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Substance Misuse In Older Adults

As social distancing during the COVID-19 pandemic has eased and families have begun to reunite, some have noticed signs that older relatives might be drinking too much, misusing prescription medications, or even bringing home products from the local cannabis dispensary. The Centers for Disease Control and Prevention (CDC) reports that the fear, anxiety, loneliness, loss and trauma people have experienced during the pandemic have contributed to a steep increase in substance misuse, most notably among older adults.

Even before the pandemic, experts warned of a steady increase in the abuse of drugs and alcohol among older adults. Some (most notably the baby boomers) had used drugs in their earlier years, and then took it up again or increased their intake. Others only began using in later life.

Some older adults may attempt to self-medicate as they deal with chronic pain, sleep problems, physical disabilities or mental health problems. Others may be trying to cope with challenges life has brought their way, such as the loss of a spouse, a sense of purposelessness, financial worries or social isolation. They might be misusing:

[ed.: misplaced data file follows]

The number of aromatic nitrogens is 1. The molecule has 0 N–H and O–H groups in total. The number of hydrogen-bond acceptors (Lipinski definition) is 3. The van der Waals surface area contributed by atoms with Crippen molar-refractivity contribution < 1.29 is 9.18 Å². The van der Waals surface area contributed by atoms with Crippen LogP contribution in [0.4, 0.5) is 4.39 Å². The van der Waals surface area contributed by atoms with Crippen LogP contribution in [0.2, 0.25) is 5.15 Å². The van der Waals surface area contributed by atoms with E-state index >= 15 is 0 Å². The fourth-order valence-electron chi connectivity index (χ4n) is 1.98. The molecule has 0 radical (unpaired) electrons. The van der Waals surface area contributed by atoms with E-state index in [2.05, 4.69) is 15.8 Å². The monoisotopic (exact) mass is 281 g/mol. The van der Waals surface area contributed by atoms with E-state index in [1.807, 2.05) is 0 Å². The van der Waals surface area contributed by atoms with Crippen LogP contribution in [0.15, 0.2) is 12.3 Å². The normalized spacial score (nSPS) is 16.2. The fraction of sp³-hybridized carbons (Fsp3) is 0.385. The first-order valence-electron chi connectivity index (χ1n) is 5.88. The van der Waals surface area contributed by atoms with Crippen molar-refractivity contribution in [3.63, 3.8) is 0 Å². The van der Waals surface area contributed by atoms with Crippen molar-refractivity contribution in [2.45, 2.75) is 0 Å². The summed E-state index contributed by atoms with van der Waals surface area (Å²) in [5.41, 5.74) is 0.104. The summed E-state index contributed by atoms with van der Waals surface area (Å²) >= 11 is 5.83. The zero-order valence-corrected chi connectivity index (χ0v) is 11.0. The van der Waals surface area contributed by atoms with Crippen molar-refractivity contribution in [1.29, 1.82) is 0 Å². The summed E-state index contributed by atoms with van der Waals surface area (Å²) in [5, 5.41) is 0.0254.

Prescription medications. Most older adults who misuse prescription drugs began with a prescription from their doctor for an opioid medication to treat pain. (Opioids include hydrocodone, oxycodone, morphine, codeine and fentanyl.) Not so long ago, many doctors thought that patients who took opioid drugs for pain control were not at risk for developing an addiction. The opioid crisis showed that this was not true. Today the pain control trend has moved from drugs toward alternate therapies, but a certain percentage of older patients are still misusing opioids. Other prescription drugs commonly misused include barbiturates, stimulants, sedatives, and anti-anxiety and sleep medications.